Characters Discussed (Cyclopedia of Literary Characters, Revised Third Edition)
Michael Henchard, the mayor of Casterbridge and a prosperous corn merchant. In his youth, while drunk, he had sold his wife and child to a seaman. Years later, this information becomes known in Casterbridge; as a result, Henchard is ruined. Too stern and unyielding to resume his friendship with Donald Farfrae, his former manager, the headstrong ex-mayor faces declining fortune. Finally, he is forced to declare bankruptcy and is publicly humiliated during the visit of royalty. At last, broken in spirit, he takes refuge in a shack and dies practically friendless.
Susan Henchard-Newson, Henchard’s wife. A plain, simple woman, she finally tires of her husband’s repeated threats to sell her to the highest bidder. When he offers her for sale, she throws her wedding ring at him and leaves with the sailor Newson, her baby in her arms. Years later, thinking Newson drowned, she returns and remarries Henchard.
Elizabeth-Jane Newson, Henchard’s attractive stepdaughter. A proper young woman, she is attracted to the personable young Farfrae. After the death of Lucetta, she marries the young corn merchant.
Donald Farfrae, a corn merchant in Casterbridge and Henchard’s thriving business competitor. At first Henchard’s good friend and manager, he gradually drifts apart from the mayor when...
(The entire section is 478 words.)
Want to Read More?
Subscribe now to read the rest of The Mayor of Casterbridge Characters. Plus get complete access to 30,000+ study guides!
It is inevitable, in discussing the tragic themes of this novel, to explore Hardy's characterization of Henchard as a man both greater and lesser than we—the quintessential tragic formulation. In this section we shall reiterate the argument that the protagonist of this modern tragedy is a man of excess passions, of loving too intensely, hating too vehemently, and often the same person. Just as he drinks too much and loves too proudly, Henchard also is capable of powerful, indeed excessive, self-loathing. Most importantly, however, he does not yield long to the temptation to blame others, or even fate, for what he has done. It is his willingness to accept the consequences of his actions that makes Henchard a tragic hero.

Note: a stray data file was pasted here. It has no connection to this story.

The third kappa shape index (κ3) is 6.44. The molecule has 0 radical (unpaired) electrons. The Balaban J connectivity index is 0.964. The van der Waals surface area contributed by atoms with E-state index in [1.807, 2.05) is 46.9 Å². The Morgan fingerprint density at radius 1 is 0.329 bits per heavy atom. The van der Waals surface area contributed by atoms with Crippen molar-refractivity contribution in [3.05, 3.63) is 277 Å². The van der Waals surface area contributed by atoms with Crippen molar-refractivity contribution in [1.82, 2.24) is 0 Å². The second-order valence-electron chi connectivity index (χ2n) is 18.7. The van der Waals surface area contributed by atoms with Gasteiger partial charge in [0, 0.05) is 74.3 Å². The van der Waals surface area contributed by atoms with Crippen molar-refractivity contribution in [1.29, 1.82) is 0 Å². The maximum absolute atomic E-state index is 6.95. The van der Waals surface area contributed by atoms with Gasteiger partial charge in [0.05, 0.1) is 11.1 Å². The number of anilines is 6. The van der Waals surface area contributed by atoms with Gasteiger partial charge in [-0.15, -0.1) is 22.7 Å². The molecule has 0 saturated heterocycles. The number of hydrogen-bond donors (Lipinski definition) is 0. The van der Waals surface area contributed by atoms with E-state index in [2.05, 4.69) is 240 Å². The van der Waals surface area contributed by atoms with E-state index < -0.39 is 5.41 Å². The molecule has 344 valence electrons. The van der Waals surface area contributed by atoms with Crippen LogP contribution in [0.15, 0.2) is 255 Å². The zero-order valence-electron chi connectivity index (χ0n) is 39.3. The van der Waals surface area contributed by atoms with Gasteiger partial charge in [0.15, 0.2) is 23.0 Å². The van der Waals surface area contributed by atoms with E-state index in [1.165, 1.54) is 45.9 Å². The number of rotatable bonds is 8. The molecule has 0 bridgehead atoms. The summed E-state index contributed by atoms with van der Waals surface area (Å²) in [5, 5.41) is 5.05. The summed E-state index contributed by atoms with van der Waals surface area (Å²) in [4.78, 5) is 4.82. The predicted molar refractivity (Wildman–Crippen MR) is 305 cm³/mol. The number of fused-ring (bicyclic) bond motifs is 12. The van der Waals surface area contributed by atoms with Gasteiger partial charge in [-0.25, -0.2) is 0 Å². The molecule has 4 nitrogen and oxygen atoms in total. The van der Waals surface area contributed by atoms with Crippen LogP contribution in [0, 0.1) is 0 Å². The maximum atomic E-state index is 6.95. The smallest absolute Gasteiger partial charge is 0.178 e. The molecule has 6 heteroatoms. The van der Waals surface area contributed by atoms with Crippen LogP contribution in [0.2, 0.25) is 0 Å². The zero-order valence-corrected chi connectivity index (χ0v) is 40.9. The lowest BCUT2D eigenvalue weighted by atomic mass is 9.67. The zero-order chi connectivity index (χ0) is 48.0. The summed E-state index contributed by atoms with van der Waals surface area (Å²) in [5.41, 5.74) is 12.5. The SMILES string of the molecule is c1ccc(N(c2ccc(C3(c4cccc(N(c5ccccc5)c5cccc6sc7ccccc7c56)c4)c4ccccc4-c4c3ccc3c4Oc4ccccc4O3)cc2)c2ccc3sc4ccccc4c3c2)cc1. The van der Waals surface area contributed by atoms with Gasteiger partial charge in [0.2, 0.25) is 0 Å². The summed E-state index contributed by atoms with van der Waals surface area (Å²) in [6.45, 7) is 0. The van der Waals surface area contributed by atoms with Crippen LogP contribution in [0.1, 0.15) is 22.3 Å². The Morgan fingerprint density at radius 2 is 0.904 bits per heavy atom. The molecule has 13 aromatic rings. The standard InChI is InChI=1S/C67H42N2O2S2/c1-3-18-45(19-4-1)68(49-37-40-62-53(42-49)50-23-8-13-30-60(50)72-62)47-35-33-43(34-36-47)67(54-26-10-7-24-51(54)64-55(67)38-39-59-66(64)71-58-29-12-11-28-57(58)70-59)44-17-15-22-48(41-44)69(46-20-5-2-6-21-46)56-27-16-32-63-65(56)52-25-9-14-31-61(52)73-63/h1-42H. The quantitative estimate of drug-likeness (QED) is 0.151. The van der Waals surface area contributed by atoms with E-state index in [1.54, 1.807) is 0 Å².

Most mature Hardy novels revolve around a single character. Many, like this one, are even named after the single personality who dominates the text. But Henchard cannot be understood or appreciated without the context Hardy supplies through the character Donald Farfrae, in every way Henchard's opposite but in some ways his spiritual son. It is Henchard's intense love for Farfrae that explains its opposite, his passionate hatred for the young man. Although a man of the future and a businessman, Farfrae is by no means an evil or malicious person. His gift of song, his charming voice, not only engage him to the Casterbridge community but endear him to readers as well. Ever ready to sing and dance, Donald is a reminder that, however...
(The entire section is 1276 words.)
A young Scot who arrives in Casterbridge at about the same time as Susan and Elizabeth-Jane, Donald Farfrae becomes Michael Henchard’s business manager. He quickly becomes Henchard’s only trusted friend and, later, his adversary in both business and love.
Hardy draws Farfrae as Henchard’s counterpart in every way. He is physically small, polite and charming, careful and controlled, forward thinking, and methodical. Whereas Henchard propels his fate through moments of rash behavior, Farfrae is cool and calculating in all he does. Although his personality is friendly and engaging, Farfrae maintains a certain detachment from people and events, always considering the possible consequences of his decisions and actions before he makes them. As a result, his path through life is as smooth as Henchard’s is rough.
Farfrae initiates a relationship with Henchard by providing information that is a great help to Henchard in solving a business problem and by refusing Henchard’s offer of payment for the information. Henchard is so grateful and impressed that he talks Farfrae into abandoning his plans to go to America and convinces him to take a job as Henchard’s business manager.
Because Farfrae is more organized and methodical than Henchard, the business prospers under his management. Farfrae is ambitious enough to eventually go into business for himself, though, and this enrages Henchard even...
(The entire section is 2137 words.)